Jack Dempsey’s first trip to Nevada came in 1915 as he clung to the underbelly of a train, a dangerous practice known as “riding the rods” and utilized by those too poor to purchase a ticket. Many people are surprised to learn that Dempsey, the heavyweight boxing champion from 1919 to 1926, once called Nevada home. Little remains to commemorate that time except the yellowed archives of Nevada newspapers and the memories of a handful of old-timers. The fact is, Dempsey left footprints all over the Silver State.
Author Guy Clifton’s presentation, “Dempsey in Nevada,” is an untold chapter in Nevada’s history and an untold story in the life of one of the great sports figures of the 20th century.
Dates for the presentation are:
Jan. 13 at 5:30 p.m. at the South Valleys Library, 15650A Wedge Pkwy. in Reno. Call 851-5190 for more information.
Jan. 15 at 4 p.m. at the Sparks Library, 1125 12th St. in Sparks. Call 352-3200 for more information.
Jan. 20 at 5:30 p.m. at the Sierra View Library, 4001 S. Virginia St. in Reno. Call 827-3232 for more information.
Are you prepared for flood season?
RENO — Flood season has arrived in the Truckee Meadows and the Truckee River Flood Project is asking that the community be aware of the dangers of flooding and be prepared. The project has prepared tips on how to make a kit and a plan to stay flood safe and be flood prepared for your home, family, pets and business. For more flood information and a kit checklist, visit www.floodawareness.com. The site also includes a list of area sandbag locations.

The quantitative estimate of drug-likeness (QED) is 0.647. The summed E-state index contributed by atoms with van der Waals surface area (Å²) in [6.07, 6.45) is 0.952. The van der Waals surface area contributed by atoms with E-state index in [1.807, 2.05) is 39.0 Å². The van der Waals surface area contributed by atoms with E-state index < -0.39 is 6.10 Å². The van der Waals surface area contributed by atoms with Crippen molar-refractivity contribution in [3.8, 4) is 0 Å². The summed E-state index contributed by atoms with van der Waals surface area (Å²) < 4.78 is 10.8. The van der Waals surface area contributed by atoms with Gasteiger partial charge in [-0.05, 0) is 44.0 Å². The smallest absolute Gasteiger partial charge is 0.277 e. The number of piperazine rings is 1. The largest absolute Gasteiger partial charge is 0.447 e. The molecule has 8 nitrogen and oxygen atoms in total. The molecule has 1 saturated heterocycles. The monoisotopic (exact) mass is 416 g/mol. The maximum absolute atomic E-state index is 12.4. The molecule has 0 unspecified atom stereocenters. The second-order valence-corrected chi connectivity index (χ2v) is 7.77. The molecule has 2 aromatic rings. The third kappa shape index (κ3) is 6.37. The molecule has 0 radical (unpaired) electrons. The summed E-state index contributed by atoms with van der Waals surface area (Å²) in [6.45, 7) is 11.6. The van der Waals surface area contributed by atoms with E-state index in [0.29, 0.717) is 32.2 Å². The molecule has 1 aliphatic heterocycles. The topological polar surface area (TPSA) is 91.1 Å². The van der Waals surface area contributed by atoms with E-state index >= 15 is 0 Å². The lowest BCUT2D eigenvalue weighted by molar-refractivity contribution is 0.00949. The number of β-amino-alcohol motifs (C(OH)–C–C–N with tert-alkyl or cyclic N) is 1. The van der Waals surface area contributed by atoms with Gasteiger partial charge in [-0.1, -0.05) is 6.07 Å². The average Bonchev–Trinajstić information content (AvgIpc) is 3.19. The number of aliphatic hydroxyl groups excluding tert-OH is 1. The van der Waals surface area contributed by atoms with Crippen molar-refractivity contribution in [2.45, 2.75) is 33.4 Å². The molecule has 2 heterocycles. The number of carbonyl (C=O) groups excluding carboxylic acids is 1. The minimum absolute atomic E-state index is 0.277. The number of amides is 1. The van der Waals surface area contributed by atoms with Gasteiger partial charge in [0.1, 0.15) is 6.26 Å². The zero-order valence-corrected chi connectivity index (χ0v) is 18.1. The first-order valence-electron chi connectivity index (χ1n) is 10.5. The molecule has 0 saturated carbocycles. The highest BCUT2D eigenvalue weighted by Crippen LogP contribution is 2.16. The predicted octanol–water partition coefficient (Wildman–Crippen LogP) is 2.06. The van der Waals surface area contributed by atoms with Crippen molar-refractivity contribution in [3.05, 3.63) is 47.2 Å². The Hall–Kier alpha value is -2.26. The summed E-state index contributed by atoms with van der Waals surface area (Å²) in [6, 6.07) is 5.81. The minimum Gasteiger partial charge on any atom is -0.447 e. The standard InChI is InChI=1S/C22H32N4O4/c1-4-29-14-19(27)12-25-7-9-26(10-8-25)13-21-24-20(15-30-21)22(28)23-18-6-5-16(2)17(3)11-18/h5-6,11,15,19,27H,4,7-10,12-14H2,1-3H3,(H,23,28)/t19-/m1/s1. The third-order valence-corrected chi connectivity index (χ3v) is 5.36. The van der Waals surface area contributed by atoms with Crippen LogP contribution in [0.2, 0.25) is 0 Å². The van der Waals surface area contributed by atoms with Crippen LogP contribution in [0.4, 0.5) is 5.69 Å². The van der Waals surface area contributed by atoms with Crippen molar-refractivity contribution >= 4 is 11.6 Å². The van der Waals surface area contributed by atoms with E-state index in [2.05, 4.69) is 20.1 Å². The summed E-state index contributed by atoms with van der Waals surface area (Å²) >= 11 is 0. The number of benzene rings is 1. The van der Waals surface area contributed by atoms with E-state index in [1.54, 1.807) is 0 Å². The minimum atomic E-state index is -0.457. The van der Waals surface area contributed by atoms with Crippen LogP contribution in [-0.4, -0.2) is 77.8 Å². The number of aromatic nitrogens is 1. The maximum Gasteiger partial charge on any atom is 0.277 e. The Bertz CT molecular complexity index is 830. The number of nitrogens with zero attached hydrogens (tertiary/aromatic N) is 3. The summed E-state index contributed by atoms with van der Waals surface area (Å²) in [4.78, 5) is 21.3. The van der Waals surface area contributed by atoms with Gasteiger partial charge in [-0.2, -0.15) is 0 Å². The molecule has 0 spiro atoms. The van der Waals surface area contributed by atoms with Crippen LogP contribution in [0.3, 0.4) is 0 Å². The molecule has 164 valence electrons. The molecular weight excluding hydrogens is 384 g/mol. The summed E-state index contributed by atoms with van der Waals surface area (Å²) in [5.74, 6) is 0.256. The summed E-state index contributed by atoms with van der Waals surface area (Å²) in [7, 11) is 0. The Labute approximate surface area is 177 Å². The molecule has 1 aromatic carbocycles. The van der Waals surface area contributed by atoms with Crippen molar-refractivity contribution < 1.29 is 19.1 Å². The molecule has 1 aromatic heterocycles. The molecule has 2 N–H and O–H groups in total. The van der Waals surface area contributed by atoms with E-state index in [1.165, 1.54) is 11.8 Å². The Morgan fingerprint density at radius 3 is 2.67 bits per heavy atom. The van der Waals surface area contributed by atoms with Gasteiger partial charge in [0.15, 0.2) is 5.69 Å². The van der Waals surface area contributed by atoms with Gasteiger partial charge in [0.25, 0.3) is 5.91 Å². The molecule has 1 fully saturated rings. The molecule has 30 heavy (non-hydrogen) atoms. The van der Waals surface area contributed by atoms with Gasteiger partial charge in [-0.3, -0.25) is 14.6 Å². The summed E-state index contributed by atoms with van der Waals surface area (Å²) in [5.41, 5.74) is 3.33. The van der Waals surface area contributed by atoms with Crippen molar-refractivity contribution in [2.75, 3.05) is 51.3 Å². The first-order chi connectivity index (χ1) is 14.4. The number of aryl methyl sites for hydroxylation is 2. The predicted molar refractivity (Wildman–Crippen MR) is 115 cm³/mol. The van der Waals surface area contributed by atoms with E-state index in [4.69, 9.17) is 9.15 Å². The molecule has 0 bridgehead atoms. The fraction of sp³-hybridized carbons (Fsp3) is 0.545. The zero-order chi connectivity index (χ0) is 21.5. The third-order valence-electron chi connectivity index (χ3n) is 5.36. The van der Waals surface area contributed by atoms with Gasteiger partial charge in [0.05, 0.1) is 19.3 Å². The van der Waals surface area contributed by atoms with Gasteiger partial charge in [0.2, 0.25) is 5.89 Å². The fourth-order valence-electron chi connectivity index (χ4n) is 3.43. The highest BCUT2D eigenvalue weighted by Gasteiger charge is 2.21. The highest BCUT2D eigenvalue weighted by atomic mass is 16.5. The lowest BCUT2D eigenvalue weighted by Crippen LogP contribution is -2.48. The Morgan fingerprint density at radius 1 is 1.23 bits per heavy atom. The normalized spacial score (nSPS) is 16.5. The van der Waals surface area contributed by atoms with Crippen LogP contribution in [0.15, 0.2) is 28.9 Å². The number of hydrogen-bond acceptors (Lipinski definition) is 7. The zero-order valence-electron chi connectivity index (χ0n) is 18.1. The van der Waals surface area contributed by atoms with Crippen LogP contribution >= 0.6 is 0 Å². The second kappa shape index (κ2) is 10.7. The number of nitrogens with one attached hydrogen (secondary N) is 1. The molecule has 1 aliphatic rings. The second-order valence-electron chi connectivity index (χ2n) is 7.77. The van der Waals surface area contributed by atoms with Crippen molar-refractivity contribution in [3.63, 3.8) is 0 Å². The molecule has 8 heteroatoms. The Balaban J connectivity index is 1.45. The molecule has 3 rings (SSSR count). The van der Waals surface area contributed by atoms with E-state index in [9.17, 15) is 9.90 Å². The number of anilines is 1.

Flooding Fast Facts in the Truckee Meadows:
• There were major floods in the 1800s.
• A major flood has occurred almost every 10 years since the 1900s.
• Typical flooding cause: warm “rain-on-snow” events versus flash floods from rainstorms.
• The biggest flood was in 1997 causing approximately $700 million in damages in Washoe County and overall $1 billion in damages in six counties
• Climate change is increasing flood risk all over the United States, especially northern Nevada.
NCOT awards rural tourism grants
CARSON CITY — The Nevada Commission on Tourism (NCOT) has awarded 68 grants totaling more than $365,000 to help rural communities promote attractions that draw visitors and generate revenue for local economies.
“While the tourist attractions in our larger cities are certainly well known, our rural communities have many special treasures awaiting the visitors who travel across our state,” Lt. Gov. Brian K. Krolicki, NCOT chair, said. “The Rural Grant Program gives us a unique opportunity to showcase our rural attractions and NCOT is proud to play a part in that.”
NCOT awards grants twice a year to public entities such as visitors authorities, cities and chambers of commerce and each grant must be matched in value with local funds or labor.
“Grant recipients must match the funds either monetarily or in kind, and that guarantees an excellent commitment by the recipients to make the most of the money they receive,” NCOT director Dan Lewis said.
Requests for grants are meticulously reviewed by NCOT staff and an advisory board before being approved by the commission. This round of grants was approved at the December commission meeting. For more information on NCOT and the grant program, visit www.TravelNevada.biz.
Globetrotter to visit Boys & Girls Club
RENO — Buckets Blakes of the world famous Harlem Globetrotters and hundreds of children will be at the Boys & Girls Club of the Truckee Meadows on Monday at 5 p.m.
Blakes will be speaking about the team’s “CHEER For Character” program, which was designed with assistance from the U.S. Department of Education.
The interactive program focuses on cooperation, healthy mind and body, effort, enthusiasm and responsibility, using the acronym CHEER.
During his visit, Blakes will incorporate the Globetrotters’ signature ball handling skills into a motivational presentation to the kids.
The Harlem Globetrotters are bringing their spectacular 2010 “Magical Memories” World Tour to the Lawlor Events Center on Jan. 12 at 7 p.m.